There are various dog behaviors which are considered unacceptable, especially if the dog is kept as a house companion. One of the most concerning one is the biting habit. Some dogs might show their disagreement about some things through growls and barks, yet some others choose to bite. This dog habit is worrying and tends to create problems if there are children around the house, especially if the dog breed is big in size—bigger than those children. Hence, it is not surprising that biting boxers is considered troublesome.
Do boxers tend to be aggressive?
Boxers are classified as the fifth sturdiest guard dog breed compared to some others, such as the German shepherd, Rottweiler, Bullmastiff, and Doberman. Hence, boxer’s aggressiveness is indeed a part of its natural breed behavior. Despite this, aggressiveness in boxers—and other dog breeds might also be triggered by some external risk factors, such as:
- Insecure or submissive behavior, which is resulted from physical punishments, such as hitting and kicking.
- Lack of socialization to the outer world.
- The protective instinct toward their territories and owners.
- Sexual dominance toward the other dogs.
Why does my boxer bite me?
Some dogs tend to be calm, relaxed, and obedient. Yet, some others might be more destructive and at the same time aggressive. The latter commonly also has a tendency to growl and bite any objects, animals, and humans, causing worries and concerns. A biting boxer puppy is often neglected and not corrected, using a justification of it being “merely” an innocent puppy. Some dog owners might forget they are keeping a boxer, which is going to be big and powerful—their natural characteristics. Hence, biting should not be an unacceptable behavior for any boxer puppies and adults under any circumstances.
There are some reasons why your boxers tend to bite you—and other people.
- Your boxer is not socialized as puppies.
Socialization is important not only for humans but also dogs and other animals living in a group. If your boxer is never socialized to other dogs and human beings, she will develop the sense of fearing the unknown. She might be afraid and unsure about the other dogs and humans and as a result, your boxer shows this concern through aggressive behavior, such as biting.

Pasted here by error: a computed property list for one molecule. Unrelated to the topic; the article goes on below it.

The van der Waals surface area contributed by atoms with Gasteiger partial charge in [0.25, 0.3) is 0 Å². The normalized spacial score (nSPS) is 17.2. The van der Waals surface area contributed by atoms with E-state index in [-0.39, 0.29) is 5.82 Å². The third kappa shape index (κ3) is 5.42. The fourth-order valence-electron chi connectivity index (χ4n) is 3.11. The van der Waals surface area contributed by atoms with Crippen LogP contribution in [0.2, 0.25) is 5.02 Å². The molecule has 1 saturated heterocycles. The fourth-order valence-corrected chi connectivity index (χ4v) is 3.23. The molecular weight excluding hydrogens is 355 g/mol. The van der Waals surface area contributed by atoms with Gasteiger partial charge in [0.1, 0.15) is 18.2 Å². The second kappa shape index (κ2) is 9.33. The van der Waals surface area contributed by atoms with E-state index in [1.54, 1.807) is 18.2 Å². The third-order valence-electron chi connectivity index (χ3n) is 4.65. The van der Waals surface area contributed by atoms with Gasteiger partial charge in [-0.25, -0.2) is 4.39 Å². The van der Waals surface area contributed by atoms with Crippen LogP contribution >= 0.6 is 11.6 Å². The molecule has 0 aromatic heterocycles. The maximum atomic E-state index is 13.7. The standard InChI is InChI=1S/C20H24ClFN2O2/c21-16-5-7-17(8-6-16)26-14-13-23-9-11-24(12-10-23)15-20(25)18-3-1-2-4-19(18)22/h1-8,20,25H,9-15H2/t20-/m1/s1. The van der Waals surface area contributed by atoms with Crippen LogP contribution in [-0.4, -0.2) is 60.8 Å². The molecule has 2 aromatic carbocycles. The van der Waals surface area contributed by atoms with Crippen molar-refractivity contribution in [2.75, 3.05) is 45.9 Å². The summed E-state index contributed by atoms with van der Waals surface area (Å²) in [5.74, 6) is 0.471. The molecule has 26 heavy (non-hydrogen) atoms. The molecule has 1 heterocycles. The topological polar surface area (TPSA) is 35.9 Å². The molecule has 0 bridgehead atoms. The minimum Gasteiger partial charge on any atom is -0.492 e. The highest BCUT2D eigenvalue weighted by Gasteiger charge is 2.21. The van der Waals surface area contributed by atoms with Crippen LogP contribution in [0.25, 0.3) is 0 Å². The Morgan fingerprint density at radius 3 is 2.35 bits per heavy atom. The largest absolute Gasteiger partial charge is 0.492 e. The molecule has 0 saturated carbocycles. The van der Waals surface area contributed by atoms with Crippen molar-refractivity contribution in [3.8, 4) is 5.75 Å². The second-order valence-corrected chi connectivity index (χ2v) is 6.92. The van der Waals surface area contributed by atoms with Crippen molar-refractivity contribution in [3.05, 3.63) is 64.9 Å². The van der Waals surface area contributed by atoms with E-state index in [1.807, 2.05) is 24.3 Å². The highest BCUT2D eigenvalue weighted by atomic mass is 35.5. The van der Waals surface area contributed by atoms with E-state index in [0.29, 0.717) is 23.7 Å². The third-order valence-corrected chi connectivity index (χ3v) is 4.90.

- Your boxer has excessive protective instincts toward you and your property—and hence, her property.
Boxers, which are chained or caged, or simply trained as a watchdog tend to be more aggressive that those one kept inside the house as merely a home companion. They employ their sense of hearing as the most dominant one and hence, they tend to react aggressively by growling, barking, or even biting when startled. Aggressive boxers do not only bite animals, but also their fellow dogs, in order to defend their territory.
- Your boxer has too much energy.
If your boxer is kept inside and not trained as an aggressive watchdog, yet has a tendency of biting you and the other dogs, it is possible that the dog has too much energy without decent activities to do. As a result, the dog holds their energy, which when triggered by your reaction—both positive and negative can burst into some negative reactions.
- Your boxer puppy is separated from the mother before seven weeks of age.
You might do not realize that this issue matters. However, a boxer puppy which is separated from the mother within less than 7 weeks tends to have a hard-biting habit, since she does not experience her mother teaching how gentle the bites should be when playing with the siblings.
What to do about this?
Biting habit should be minimized if you decide to keep a boxer as a pet. Socializing the dog by exposing her to the “outer world” is essential in not only draining the energy but also making her familiar to the surrounding, so that aggressiveness can be minimized. Giving some toys for the dog to play is also beneficial in draining the energy, thus promoting calmer behavior, which excludes excessive barking, whining, and biting. Do this persistently and regularly until the biting habit subsides.